Attention of the Mainstream Press and Media was, of course, on the two men who admitted guilt.  Indeed, Mr. William Berardino, QC, Special Prosecutor, praised them for coming forward and voluntarily admitting guilt, seeming to suggest as I understood him, that their openness merited gentle consideration in their sentencing.

The fact that they fought the charges laid in December 2004 until this morning, October 18, 2010, does not seem to have occurred to the Special Prosecutor … or for that matter to the judge on the case.  But six years is not, after all, a long time (as courts measure time).

The ‘costs’ of the accused, we are told, have been paid thus far by you, the taxpayer, and there will be no move to recover the costs – even though the men accept their guilt.  Nor, announced the Attorney General, will there be a public inquiry into the BC Rail Scandal – which scandal, plainly, was only scratched by the aborted trial of the three men.  The circling vultures, we may be sure, will therefore go on feeding on the rotting body of Justice in the province.  And none of them will be exposed by public inquiry….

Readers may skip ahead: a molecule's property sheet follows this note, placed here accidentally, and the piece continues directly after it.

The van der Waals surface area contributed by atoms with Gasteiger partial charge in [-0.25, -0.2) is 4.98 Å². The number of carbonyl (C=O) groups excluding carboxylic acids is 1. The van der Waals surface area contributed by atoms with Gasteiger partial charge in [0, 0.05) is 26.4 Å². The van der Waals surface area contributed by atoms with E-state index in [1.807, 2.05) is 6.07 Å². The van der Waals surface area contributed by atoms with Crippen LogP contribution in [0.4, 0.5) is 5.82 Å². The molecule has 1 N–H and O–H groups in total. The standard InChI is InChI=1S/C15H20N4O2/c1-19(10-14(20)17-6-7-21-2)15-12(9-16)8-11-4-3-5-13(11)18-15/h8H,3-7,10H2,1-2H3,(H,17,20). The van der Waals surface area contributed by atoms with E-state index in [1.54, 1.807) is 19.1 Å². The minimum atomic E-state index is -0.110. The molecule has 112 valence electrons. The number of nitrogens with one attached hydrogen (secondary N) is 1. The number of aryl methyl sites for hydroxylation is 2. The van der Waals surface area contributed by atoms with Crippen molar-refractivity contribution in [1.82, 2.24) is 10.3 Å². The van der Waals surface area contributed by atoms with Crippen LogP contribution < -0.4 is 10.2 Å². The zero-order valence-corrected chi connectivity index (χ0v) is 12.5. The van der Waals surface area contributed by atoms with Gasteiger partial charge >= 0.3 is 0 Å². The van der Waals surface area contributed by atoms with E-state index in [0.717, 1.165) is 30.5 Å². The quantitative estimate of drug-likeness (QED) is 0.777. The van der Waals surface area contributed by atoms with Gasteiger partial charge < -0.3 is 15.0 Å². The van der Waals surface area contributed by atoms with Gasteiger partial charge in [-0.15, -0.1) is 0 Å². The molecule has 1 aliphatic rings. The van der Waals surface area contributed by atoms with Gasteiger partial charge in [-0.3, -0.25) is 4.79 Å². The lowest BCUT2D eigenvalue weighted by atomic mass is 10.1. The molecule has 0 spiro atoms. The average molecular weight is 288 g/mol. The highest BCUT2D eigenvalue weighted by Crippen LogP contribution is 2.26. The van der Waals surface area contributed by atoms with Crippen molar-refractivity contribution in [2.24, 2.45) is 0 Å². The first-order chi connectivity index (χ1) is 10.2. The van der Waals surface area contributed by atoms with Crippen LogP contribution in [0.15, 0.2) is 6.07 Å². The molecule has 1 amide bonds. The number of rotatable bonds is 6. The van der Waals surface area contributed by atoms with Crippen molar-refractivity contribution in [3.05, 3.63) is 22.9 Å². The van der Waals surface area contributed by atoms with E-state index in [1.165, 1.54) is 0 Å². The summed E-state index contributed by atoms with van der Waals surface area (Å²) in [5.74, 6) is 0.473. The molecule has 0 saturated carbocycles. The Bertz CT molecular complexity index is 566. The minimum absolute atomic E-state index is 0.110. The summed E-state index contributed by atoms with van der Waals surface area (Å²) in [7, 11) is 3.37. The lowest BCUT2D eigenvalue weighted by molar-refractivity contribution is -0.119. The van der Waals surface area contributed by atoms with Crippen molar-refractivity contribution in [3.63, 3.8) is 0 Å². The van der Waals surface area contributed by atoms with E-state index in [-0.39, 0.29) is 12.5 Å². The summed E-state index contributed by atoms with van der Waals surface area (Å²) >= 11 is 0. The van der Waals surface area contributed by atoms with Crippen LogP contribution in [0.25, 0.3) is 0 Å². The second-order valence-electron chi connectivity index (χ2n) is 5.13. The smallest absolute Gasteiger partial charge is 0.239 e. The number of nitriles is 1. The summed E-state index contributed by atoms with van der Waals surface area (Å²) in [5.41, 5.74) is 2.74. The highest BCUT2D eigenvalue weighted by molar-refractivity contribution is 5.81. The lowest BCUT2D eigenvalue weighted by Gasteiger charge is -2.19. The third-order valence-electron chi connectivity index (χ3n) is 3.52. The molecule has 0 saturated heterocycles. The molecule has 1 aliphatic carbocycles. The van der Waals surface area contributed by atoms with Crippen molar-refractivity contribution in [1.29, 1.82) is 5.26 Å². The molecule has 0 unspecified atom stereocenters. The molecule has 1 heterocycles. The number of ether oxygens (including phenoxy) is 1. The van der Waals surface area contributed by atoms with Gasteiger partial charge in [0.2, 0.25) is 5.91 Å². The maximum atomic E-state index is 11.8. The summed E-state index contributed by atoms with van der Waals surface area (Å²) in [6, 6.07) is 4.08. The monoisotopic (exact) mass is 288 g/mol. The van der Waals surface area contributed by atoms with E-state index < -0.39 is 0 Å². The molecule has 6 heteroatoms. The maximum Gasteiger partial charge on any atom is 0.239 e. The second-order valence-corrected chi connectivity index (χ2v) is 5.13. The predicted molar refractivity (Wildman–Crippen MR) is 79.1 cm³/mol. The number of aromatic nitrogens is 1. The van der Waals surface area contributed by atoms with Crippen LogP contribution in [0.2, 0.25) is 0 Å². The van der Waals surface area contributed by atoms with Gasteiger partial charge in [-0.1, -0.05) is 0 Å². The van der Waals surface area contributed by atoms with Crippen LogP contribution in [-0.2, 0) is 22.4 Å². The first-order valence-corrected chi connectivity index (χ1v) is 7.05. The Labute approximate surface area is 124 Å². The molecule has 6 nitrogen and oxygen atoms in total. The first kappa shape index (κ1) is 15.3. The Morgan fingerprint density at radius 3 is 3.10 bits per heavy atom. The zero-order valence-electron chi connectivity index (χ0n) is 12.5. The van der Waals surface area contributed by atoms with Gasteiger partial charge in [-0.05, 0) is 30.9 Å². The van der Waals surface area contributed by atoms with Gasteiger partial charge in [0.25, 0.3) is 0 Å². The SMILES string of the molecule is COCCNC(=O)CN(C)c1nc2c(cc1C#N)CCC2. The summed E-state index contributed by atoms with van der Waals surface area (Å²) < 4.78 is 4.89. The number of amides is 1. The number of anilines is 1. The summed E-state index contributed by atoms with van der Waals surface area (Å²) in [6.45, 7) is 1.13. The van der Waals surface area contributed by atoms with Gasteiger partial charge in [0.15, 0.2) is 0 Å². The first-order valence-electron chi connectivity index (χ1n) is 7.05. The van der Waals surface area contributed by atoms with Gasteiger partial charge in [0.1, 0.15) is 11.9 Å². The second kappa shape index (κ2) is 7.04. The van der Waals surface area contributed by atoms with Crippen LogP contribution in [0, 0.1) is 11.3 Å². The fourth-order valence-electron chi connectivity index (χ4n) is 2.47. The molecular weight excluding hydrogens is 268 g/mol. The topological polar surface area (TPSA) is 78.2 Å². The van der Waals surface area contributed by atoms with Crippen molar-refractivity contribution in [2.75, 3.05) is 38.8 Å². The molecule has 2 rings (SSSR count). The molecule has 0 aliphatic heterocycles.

Some will think that the three men got off astonishingly cheaply.  But perhaps there was good reason to rush them out of the courtroom. Perhaps the rush out the door was not for their sakes at all – but to get many others off cheaply….